When I first learnt about the issue of wildlife trafficking several months ago, I did not think it was closely linked to my life, or to the lives of most people in China. But I’ve come to realize that wildlife trade is intricately intertwined with the people of China and our evolving consumption habits.
Certain wildlife uses in China dates back thousands of years, and are very much a part of our culture and tradition. For example, traditional Chinese medicine — which often uses wildlife products like seahorse, bear bile and orchids —remains a primary source of health care for people in China and all over the world.
However, much of today’s illegal wildlife trade in China is a relatively recent phenomenon that is linked to new trends and wealth. In recent decades, China has experienced rapid economic development. As a resident in Beijing, I’ve personally witnessed how fast the city has developed and how consumption levels have been rising. As a result, more people are now able to afford wildlife products. Wild animals like snakes, lizards and monkeys are sought as exotic pets, and wildlife derivatives such as shark fin and ivory are used as food, decoration and clothing.
The high profits that result from these consumption patterns have spurred the growth of an illegal industry in wildlife trafficking valued at over US$ 20 billion annually. Illegal wildlife poachers and smugglers are concerned with maximizing their profits, and often capture animals at a rate that does not allow repopulation. As a result, many wild animals are now on the verge of extinction.
With the support of USAID, CI-China is cooperating with the Freeland Foundation on the ARREST (Asia’s Regional Response to Endangered Species Trafficking) program from 2012 to 2014, providing a regional effort to suppress wildlife trafficking by reducing consumer demand.
Under this objective, we’ve started a public awareness campaign in southern China, starting in the Guangxi Zhuang Autonomous Region, a province bordering Vietnam. Guangxi’s location — in a mountainous terrain in the far south of China — has placed it on the frontier of Chinese civilization throughout much of China’s history and made it a key region for cross-border trade and wildlife trafficking.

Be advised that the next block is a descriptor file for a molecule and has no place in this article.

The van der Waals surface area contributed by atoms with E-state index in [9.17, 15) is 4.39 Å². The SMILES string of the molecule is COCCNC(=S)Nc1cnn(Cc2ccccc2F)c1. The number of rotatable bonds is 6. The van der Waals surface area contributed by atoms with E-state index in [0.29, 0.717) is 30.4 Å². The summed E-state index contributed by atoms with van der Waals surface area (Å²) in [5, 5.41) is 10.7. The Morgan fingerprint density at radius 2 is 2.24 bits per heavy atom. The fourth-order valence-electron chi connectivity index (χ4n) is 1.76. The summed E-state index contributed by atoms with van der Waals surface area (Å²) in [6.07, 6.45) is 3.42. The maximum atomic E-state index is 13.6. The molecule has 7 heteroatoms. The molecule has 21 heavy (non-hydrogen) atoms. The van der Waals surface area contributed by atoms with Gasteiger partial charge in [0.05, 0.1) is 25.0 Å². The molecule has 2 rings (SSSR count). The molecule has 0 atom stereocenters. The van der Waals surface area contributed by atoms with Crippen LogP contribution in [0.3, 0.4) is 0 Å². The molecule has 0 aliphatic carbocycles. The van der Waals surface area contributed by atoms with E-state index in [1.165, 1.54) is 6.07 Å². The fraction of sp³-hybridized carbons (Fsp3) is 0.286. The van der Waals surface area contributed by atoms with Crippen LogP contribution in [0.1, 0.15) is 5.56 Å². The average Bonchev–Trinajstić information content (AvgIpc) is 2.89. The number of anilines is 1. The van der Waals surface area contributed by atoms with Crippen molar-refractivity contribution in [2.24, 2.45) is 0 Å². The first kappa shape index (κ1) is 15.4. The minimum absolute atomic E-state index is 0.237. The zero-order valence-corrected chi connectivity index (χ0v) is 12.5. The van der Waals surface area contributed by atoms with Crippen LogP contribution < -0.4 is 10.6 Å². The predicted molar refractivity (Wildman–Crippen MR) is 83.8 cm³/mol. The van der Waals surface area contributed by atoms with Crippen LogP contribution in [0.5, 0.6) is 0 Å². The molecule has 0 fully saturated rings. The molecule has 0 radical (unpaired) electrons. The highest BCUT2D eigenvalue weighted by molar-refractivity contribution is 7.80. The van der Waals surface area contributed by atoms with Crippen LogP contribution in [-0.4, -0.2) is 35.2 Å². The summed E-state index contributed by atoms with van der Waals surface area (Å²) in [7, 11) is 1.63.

Several months ago, the campaign was launched in Nanning Wuwei International Airport. Though not a large airport, it is Guangxi’s busiest; as a regional hub with direct flights to Singapore, Malaysia, Cambodia, Burma, Laos and Thailand, it received more than 6 million passengers in 2011.
We created poster lightboxes with the slogan “Together We Can Save the World’s Wildlife” in five languages (Chinese, Vietnamese, Burmese, Lao and English) and placed them at the entrance of the customs area where passengers normally queue. Lightboxes have also been permanently placed in the customs area of the airports in the famous tourist city of Guilin, and at the customs checking areas of three port cities in Guangxi.
In a related effort, we also produced more than 30,000 brochures promoting the Convention on International Trade in Endangered Species of Wild Fauna and Flora (CITES) and wildlife consumption reduction to be distributed to the immigration officers.
Our key message with this campaign was to emphasize the illegality of wildlife trafficking. All of these communications materials contain a warning: “To mail, carry or deliver wild animals or plants or their derivative products will be severely punished by law.”
Recognising that government support and enforcement plays a significant role in wildlife trafficking, all campaign products, lightboxes, posters and brochures, include the names of relevant government sectors besides Freeland Foundation, USAID and CI. By the end of 2014, the ARREST program’s public awareness campaign will expand to other provinces of southern China, including Guangdong and Yunnan, both of which consume wildlife heavily for geographical and cultural reasons.
As part of this program, we also recently conducted a wildlife consumption survey in China which yielded some really interesting results — stay tuned on our blog to hear more soon!
Saving the world’s wildlife requires a committed effort from every single person. Through the ARREST program, we from CI-China will work to spread the message and call for as many people as possible to share this responsibility.
Jia Qi is the communications manager of CI-China and works directly to support program and communications efforts under the ARREST program.